How can we model human task performance? How do our brains combine visual and auditory information? What is the ideal patient monitor for tired emergency doctors?
The Master’s degree programme in Computational Cognitive Science (CCS) focuses on cognitive science and neuroscience and their applications. CCS gives you insights into human cognition, language, and the brain and teaches you to use this knowledge in applied settings, such as human-computer interaction and computerized learning tools. By leveraging knowledge of human cognition, for example, you can optimize how an artificial intelligence system communicates with human users and develop virtual reality applications for education or simulation models of human task performance.
Two questions form the basis for this programme:
To answer these questions, you have to know how humans perform tasks and how this affects potential interactions. How do humans acquire new skills and how do they learn to adapt to a new task? In addition, it is important to think about how humans communicate and apply this to human-machine communication. Language is a natural way of human communication, and this may or may not be a good choice for communication with a machine, depending on the circumstances.
The cognitive aspect of the programme particularly interested me as I wanted to gain a deeper understanding of the brain and the applications of AI in various fields.
Pauline Schomaker- Student of the MSc Computational Cognitive Science
I chose to pursue a Master’s in Computational Cognitive Science after completing my Bachelor’s in Information Science, with a minor in Artificial Intelligence, at the Faculty of Arts. The cognitive aspect of the programme particularly interested me as I wanted to gain a deeper understanding of the brain and the applications of AI in various fields.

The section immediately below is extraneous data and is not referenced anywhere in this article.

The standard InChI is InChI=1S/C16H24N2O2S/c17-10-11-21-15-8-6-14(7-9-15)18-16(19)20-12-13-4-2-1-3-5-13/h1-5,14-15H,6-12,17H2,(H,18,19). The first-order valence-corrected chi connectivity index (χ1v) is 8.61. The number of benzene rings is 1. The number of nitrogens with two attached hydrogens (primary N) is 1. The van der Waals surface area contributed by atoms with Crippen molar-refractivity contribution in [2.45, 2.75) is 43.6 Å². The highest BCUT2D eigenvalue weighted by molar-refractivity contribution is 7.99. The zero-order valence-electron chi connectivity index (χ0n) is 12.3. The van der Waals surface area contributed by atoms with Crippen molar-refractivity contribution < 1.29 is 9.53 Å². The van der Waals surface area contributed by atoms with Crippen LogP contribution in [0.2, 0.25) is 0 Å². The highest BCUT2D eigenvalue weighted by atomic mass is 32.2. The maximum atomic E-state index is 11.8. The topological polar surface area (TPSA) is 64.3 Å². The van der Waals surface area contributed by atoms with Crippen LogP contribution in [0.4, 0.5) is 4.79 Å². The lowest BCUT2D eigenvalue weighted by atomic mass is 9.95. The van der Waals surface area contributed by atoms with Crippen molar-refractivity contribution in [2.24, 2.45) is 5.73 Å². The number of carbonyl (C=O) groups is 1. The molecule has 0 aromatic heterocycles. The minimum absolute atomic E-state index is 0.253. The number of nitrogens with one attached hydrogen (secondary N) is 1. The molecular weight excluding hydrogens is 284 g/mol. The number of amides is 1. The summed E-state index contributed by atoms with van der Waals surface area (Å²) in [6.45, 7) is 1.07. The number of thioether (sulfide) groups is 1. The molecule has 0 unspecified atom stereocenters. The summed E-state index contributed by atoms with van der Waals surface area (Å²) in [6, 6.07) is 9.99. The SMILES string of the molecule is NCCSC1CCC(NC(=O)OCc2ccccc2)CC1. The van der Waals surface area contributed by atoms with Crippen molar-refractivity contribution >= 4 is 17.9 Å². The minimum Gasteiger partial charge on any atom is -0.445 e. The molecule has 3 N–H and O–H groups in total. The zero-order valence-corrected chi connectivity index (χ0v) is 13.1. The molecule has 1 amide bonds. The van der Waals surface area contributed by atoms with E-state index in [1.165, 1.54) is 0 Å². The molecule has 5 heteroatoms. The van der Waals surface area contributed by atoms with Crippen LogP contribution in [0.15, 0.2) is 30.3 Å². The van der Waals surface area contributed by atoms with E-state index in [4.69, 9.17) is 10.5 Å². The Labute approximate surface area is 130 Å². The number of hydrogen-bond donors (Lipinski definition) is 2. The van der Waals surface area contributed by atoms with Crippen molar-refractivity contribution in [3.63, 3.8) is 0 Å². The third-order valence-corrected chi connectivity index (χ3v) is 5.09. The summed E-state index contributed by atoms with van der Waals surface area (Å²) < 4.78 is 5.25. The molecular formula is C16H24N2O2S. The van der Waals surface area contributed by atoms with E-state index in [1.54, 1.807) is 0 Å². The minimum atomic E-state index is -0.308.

The research-oriented aspect of the programme was something I hadn’t expected, but I found it extremely valuable. I was able to work on a research project of my own choosing, using real data and EEGs. The guidance from my supervisor and the weekly meetings were extremely helpful. Also, the small class size allowed me to form close relationships with my peers and engage in meaningful discussions outside class.
The programme has provided a strong foundation for my upcoming Master’s thesis. I have already worked on small projects, such as creating a cognitive model for an opponent in a game and analysing the usability of different apps for elderly people. I am interested in combining my thesis with an internship at a company, where I can apply what I have learned and gain hands-on experience. Overall, I believe that this programme has equipped me with the tools and knowledge for a successful career in cognitive science and AI.
My job is as multifaceted as the programme is
'I got a job at the UMCG after writing a thesis on anaesthesia monitors. Anaesthesiologists view graphs on monitors during surgery. We wanted to develop a monitor that translates graphs into statistical patterns. It proved that anaesthesiologists cannot recognize these patterns. Maybe a computer can? Could a model predict what's going to happen next? This is the focus of my research.
I also analyse data for the anaesthesia department. There is too much data for the physicians to process. You need to find the right balance of drugs for each patient, which is why it is important that physicians can make good use of the available data. My job is as multifaceted and practical as the programme was. I get to do research and I’m also involved in various projects!’